Announced yesterday at Samsung Unpacked was a new version of the Gear 360, the company’s 360 camera. The event, which saw official announcement of the Galaxy S8/S8 plus and pricing info of the new Gear VR, revealed that the new Gear 360 is capable of capturing 360 video in 4K (4096 x 2160) at 24 fps, and livestreaming 2K to Facebook and YouTube.
Now fitting in a bulbous hand-held form-factor, the 2017 Gear 360 is upping the resolution and spreading support to more devices including the iPhone 7, a first for the little 360 camera. Last year’s model shot at a max resolution of 3840 x 1920 at 30 fps, didn’t include livestreaming, and only connected to a a number of select Samsung handsets.
Samsung hasn’t released pricing and availability yet, but the company maintains shipping will start sometime in April or May and cost less than last year’s model at $350.
The much anticipated Insta360 Pro will be at NAB 2017—and, hopefully, available soon after.
The camera, which records 8K 360 video, 6K 3D 360 video and 4K 360 video with realtime stitching or live streaming (either monoscopic or stereoscopic), was announced in January of this year at CES. The camera is comprised of six f/2.4 lenses studded in a spherical housing that feed a processor that supports Raw and HDR recording in both h.264 and h.265 codecs.
The announcement that it would be available sometime in Q1—an ambitious time frame—led to much anticipation and a healthy dose of skepticism from the industry. Although Q1 2017 has come and gone, its physical presence at NAB is hopefully a sign that it will be available in the near future.
Insta360, which also makes the Insta360 Nano and Air 360 cameras for iPhone and Android devices, also announced that the estimated price would increase from $2,999 to $3,499.
As of 2017, virtual reality is humming along in a relatively positive direction thanks to the consistent VR experiences and video games being released across the board for everyone who has access to a headset. Many of these titles aren’t necessarily a “complete” video game experience compared to the AAA titles you’ll find on consoles and PC, however, so there’s still room for improvement going forward. Regardless of the platform or title you end up experiencing virtual reality on, there’s no questioning how close the technology gets you to the action of a video game, often placing you directly in the cockpit of an X-wing or right in the middle of an intense firefight with your friends. As you might expect, the overall experience can vary depending on the image quality of the VR game in question or the headset you’re currently wearing to experience it.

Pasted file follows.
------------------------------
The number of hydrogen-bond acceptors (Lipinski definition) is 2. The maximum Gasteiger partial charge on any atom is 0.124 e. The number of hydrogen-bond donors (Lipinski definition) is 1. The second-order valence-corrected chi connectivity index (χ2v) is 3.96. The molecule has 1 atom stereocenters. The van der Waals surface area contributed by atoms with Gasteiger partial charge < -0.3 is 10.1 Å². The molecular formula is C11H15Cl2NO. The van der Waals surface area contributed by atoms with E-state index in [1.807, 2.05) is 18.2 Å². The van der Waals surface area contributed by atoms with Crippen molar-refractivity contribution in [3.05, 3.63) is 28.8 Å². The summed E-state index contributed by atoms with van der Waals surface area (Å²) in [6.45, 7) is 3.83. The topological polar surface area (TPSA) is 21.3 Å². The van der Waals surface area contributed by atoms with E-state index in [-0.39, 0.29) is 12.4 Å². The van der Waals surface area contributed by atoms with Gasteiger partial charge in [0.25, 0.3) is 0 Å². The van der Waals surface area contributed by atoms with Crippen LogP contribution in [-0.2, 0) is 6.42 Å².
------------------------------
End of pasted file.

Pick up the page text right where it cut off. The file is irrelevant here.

Whether you’re using an Oculus Rift, an HTC Vive, Sony’s more affordable (but hard to find) PlayStation VR which works with the PlayStation 4, or another option, there are plenty of video games out there worth your attention. Here’s a selection of our favorites, which we will continue to update as more titles are released.
HTC has entered a worldwide partnership with Warner Bros. to exclusively distribute virtual reality (VR) experiences for the studio’s upcoming “Ready Player One” sci-fi movie, which is being directed by Steven Spielberg and is set to be released on March 30, 2018. HTC Virtual Reality SVP Rikard Steiber told Variety that the partnership could be a break-through moment for his industry: “This movie could be defining VR to the broader public.”
“Ready Player One” is based on the Ernest Cline novel by the same title, which has been hailed by many in the VR industry as a seminal piece of writing about virtual worlds. “It is going to be an epic movie,” said Steiber, who’s had a chance to read the script.
Steiber argued that “Ready Player One” could help VR with what he called the “Matrix problem”: The medium is hard to describe to consumers who haven’t used a headset yet. “You have to take the pill to experience it,” Steiber said.
The Guru 360° is the first 3-axis gimbal designed specifically for 360-degree cameras. Adding to the flexibility of the MOZA interchangeable gimbal system, the unit works with all lightweight 360-degree cameras with minimal obstruction to the field of view.
360-degree or spherical video has played a significant role in the growth of modern VR, introducing the concept of ‘free-look’ to the mainstream consumer through social media, thanks to 360 video support on platforms like YouTube and Facebook. Accessible on even the most inexpensive, Cardboard-style VR headsets, combined with the advent of capable entry-level cameras like Samsung’s Gear 360 and Ricoh’s Theta S, 360 video’s popularity is growing rapidly.
Unfortunately, the limitations of current 360 capture mean that, viewed in VR, there are several optical inaccuracies at play, even when using more advanced stereoscopic hardware; some would argue that it doesn’t really qualify as VR. As such, some footage can be quite uncomfortable, causing nausea. Video stability is a major culprit, and 360 cameras exacerbate the problem of handheld capture severely. Watching footage of someone walking with a 360 camera can be a horrendous experience in a headset.
Plenty of companies are making 360 degree cameras, but many of these are aimed at the professional market, especially those that also support 3D capture. Vuze from Humaneyes is a camera looking to change that.
Launched at the 2017 South by South West (SXSW) festival today, Vuze features eight full HD cameras that can capture up to 4K resolution, with four microphones that capture positional audio. It captures up to two hours of video on a single charge. If you want to see what the kit is really capable of, then check out Humaneyes’ online showroom, with a host of videos shot with the device. The picture quality looks pretty good, and we can’t notice any stitching, at least in these static videos.